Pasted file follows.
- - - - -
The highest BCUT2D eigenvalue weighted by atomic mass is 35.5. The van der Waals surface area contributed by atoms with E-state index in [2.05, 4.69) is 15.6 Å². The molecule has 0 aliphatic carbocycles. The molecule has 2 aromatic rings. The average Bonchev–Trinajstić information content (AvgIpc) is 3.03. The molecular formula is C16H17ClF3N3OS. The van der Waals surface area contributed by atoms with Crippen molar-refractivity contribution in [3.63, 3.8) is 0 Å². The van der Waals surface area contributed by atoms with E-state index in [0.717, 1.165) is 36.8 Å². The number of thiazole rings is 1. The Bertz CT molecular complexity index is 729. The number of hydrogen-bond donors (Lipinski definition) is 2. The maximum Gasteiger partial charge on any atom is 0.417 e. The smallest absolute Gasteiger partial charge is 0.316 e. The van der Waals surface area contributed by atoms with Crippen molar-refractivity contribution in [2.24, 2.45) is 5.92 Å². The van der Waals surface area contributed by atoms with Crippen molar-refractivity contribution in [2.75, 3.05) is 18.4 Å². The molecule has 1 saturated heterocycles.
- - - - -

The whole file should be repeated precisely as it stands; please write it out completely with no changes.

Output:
The highest BCUT2D eigenvalue weighted by atomic mass is 35.5. The van der Waals surface area contributed by atoms with E-state index in [2.05, 4.69) is 15.6 Å². The molecule has 0 aliphatic carbocycles. The molecule has 2 aromatic rings. The average Bonchev–Trinajstić information content (AvgIpc) is 3.03. The molecular formula is C16H17ClF3N3OS. The van der Waals surface area contributed by atoms with Crippen molar-refractivity contribution in [3.63, 3.8) is 0 Å². The van der Waals surface area contributed by atoms with E-state index in [0.717, 1.165) is 36.8 Å². The number of thiazole rings is 1. The Bertz CT molecular complexity index is 729. The number of hydrogen-bond donors (Lipinski definition) is 2. The maximum Gasteiger partial charge on any atom is 0.417 e. The smallest absolute Gasteiger partial charge is 0.316 e. The van der Waals surface area contributed by atoms with Crippen molar-refractivity contribution in [2.24, 2.45) is 5.92 Å². The van der Waals surface area contributed by atoms with Crippen molar-refractivity contribution in [2.75, 3.05) is 18.4 Å². The molecule has 1 saturated heterocycles.